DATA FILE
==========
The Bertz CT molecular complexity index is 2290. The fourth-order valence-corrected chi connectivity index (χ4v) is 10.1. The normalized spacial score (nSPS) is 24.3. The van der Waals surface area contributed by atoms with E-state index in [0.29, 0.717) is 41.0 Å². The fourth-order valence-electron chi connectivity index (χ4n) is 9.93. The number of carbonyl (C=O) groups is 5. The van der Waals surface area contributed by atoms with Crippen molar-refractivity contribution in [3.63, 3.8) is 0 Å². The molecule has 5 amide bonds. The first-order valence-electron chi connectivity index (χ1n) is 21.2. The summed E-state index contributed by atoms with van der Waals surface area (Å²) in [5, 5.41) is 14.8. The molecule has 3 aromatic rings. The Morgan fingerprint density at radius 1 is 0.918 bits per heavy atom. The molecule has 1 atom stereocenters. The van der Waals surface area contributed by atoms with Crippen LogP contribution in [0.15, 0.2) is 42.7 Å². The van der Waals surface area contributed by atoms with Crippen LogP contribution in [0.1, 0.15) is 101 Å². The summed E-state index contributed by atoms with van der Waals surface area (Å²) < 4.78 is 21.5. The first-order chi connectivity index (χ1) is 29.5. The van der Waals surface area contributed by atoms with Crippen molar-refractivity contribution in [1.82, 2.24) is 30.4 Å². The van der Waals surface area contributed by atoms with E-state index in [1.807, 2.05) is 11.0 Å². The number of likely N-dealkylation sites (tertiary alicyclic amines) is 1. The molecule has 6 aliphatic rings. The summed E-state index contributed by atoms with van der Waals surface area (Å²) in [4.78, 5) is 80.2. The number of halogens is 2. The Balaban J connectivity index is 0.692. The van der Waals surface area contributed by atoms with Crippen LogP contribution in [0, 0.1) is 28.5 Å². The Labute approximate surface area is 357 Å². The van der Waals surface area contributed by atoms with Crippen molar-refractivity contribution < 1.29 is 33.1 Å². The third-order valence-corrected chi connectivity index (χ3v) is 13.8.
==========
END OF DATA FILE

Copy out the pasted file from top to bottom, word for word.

The Bertz CT molecular complexity index is 2290. The fourth-order valence-corrected chi connectivity index (χ4v) is 10.1. The normalized spacial score (nSPS) is 24.3. The van der Waals surface area contributed by atoms with E-state index in [0.29, 0.717) is 41.0 Å². The fourth-order valence-electron chi connectivity index (χ4n) is 9.93. The number of carbonyl (C=O) groups is 5. The van der Waals surface area contributed by atoms with Crippen molar-refractivity contribution in [3.63, 3.8) is 0 Å². The molecule has 5 amide bonds. The first-order valence-electron chi connectivity index (χ1n) is 21.2. The summed E-state index contributed by atoms with van der Waals surface area (Å²) in [5, 5.41) is 14.8. The molecule has 3 aromatic rings. The Morgan fingerprint density at radius 1 is 0.918 bits per heavy atom. The molecule has 1 atom stereocenters. The van der Waals surface area contributed by atoms with Crippen LogP contribution in [0.15, 0.2) is 42.7 Å². The van der Waals surface area contributed by atoms with Crippen LogP contribution in [0.1, 0.15) is 101 Å². The summed E-state index contributed by atoms with van der Waals surface area (Å²) < 4.78 is 21.5. The first-order chi connectivity index (χ1) is 29.5. The van der Waals surface area contributed by atoms with Crippen molar-refractivity contribution in [1.82, 2.24) is 30.4 Å². The van der Waals surface area contributed by atoms with E-state index in [1.807, 2.05) is 11.0 Å². The number of likely N-dealkylation sites (tertiary alicyclic amines) is 1. The molecule has 6 aliphatic rings. The summed E-state index contributed by atoms with van der Waals surface area (Å²) in [4.78, 5) is 80.2. The number of halogens is 2. The Balaban J connectivity index is 0.692. The van der Waals surface area contributed by atoms with Crippen LogP contribution in [0, 0.1) is 28.5 Å². The Labute approximate surface area is 357 Å². The van der Waals surface area contributed by atoms with Crippen molar-refractivity contribution < 1.29 is 33.1 Å². The third-order valence-corrected chi connectivity index (χ3v) is 13.8.